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Help with a multi-factor break up situation?


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Folks~

 

This seems like a nice, supportive atmosphere in which to seek advice. Keep it up!

 

I was hoping to get help for a problem I've been having since January 1st.

 

I was dating a man for over a year, and we were quite deeply involved. He is the kind of man who takes relationships very seriously, and it was his first time being in love. Things were going quite well. We were spending almost every night together--he had driven accross the country with me and met my family, and we were both intimately connected with all the details of each others' lives and were friends with each others' friends from other periods of life. I had slowly begun to realize that this was the man I wanted for the rest of my life: he is steady, reserved, and very moral, while still managing to be both sensitive and fun-loving.

 

We both went home for a winter holiday--he to the South, me to the Midwest. (We go to grad school together in Pennsylvania). Things were fine for most of the break...we talked daily and affectionately on the phone. One day he seemed sad/cranky...I questioned him, but he said it was "stuff going on at home" and didn't seem to want to talk about it.

 

When we got back from break, the proverbial hit the fan. He came over the second day back, after a fabulous evening out together the night before. He seemed fine at first, but suddenly his face fell and he said he didn't see our relationship as "permanent." We broke up over he thought were "incompatibilities," religion being a big one (he is a devout Catholic; I was raised in a loosely Christian tradition only). He cried, claiming it "wasn't fair," etc. He said he still loved me, holding my hands, leaning against me, etc. Then he left. We've had very little contact since, but we did exchange letters, in which he said that he didn't think it was right to ask me to change my "core values" for the sake of a permanent relationship. He ended the letter on an ambiguously romantic note.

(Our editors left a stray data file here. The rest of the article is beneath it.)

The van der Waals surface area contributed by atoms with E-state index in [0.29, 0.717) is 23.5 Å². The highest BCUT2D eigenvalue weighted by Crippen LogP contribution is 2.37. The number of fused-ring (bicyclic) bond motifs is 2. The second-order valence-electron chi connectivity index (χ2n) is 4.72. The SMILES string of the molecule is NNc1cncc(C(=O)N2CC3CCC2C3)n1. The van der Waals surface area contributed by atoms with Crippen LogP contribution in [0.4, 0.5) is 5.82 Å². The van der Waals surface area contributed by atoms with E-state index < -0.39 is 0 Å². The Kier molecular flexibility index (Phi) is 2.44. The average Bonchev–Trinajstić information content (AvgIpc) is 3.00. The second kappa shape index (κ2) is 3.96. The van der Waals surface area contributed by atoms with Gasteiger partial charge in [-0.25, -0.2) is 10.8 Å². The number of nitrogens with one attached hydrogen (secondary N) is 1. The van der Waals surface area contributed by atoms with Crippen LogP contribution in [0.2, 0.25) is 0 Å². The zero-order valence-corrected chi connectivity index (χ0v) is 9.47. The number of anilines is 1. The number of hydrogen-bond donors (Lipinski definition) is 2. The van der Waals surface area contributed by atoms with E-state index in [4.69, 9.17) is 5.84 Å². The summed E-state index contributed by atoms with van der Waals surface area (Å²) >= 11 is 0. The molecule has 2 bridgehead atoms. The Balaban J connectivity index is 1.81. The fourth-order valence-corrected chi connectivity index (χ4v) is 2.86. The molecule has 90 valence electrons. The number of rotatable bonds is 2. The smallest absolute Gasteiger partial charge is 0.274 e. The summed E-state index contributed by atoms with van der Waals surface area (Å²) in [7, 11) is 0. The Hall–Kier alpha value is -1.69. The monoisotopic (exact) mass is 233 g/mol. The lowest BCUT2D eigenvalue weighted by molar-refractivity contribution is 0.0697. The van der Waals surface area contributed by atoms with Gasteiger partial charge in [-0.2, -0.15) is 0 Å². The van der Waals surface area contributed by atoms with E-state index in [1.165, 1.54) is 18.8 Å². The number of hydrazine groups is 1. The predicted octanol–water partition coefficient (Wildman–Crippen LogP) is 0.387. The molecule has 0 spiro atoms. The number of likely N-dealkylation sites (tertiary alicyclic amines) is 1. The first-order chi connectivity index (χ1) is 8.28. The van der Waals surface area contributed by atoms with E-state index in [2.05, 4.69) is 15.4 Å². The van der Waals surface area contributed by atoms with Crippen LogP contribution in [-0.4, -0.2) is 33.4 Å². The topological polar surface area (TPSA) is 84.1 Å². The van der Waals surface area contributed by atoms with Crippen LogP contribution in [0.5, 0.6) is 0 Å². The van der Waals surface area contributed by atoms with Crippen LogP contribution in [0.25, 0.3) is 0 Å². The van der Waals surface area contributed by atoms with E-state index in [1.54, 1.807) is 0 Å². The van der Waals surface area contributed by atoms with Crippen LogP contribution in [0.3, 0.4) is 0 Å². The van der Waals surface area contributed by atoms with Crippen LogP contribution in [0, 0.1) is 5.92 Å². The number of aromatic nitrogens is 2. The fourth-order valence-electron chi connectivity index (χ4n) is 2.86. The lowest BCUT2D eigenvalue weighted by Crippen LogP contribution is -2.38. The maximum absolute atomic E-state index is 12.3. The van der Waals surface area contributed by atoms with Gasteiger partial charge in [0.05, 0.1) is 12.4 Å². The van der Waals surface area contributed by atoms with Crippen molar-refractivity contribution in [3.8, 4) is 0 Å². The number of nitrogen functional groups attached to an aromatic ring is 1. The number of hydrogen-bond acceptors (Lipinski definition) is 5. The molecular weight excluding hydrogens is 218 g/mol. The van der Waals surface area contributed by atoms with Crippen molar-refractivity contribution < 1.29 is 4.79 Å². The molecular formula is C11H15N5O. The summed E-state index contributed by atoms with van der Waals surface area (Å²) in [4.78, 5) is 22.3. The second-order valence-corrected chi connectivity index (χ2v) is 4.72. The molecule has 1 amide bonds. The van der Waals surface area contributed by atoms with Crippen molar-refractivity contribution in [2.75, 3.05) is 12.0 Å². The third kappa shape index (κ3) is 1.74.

I think there are several things going on here: first, I think he is feeling pressure from a religious family to find someone else in the faith. Second, I think I suffocated him and pressured the relationship a little bit during the latter part (my mother is terminally ill, and I wasn't paying enough attention to my own neediness, which manifested itself in some stupid ways. He would have been understanding if I had just stated that I was feeling bad). Also, I think he's commitment-shy.

 

I recognize that I need to do my best to move on and better myself, regardless of what happens. I've been socializing, traveling, and working out, and I plan on doing a little dating in the near future. But I love this man and want to demonstrate to him that I can be the independent, clever, fun woman he first met and also that I am willing to help him live his life in his tradition, even if that means becoming part of it myself (I know that's huge, but I'd been thinking about it for a long time even while we were still dating). Any advice is appreciated on how to slowly work myself back in with this person I adore, and without scaring him about commitment And yes, I know it's best to "move on," and I will try to do that simultaneously.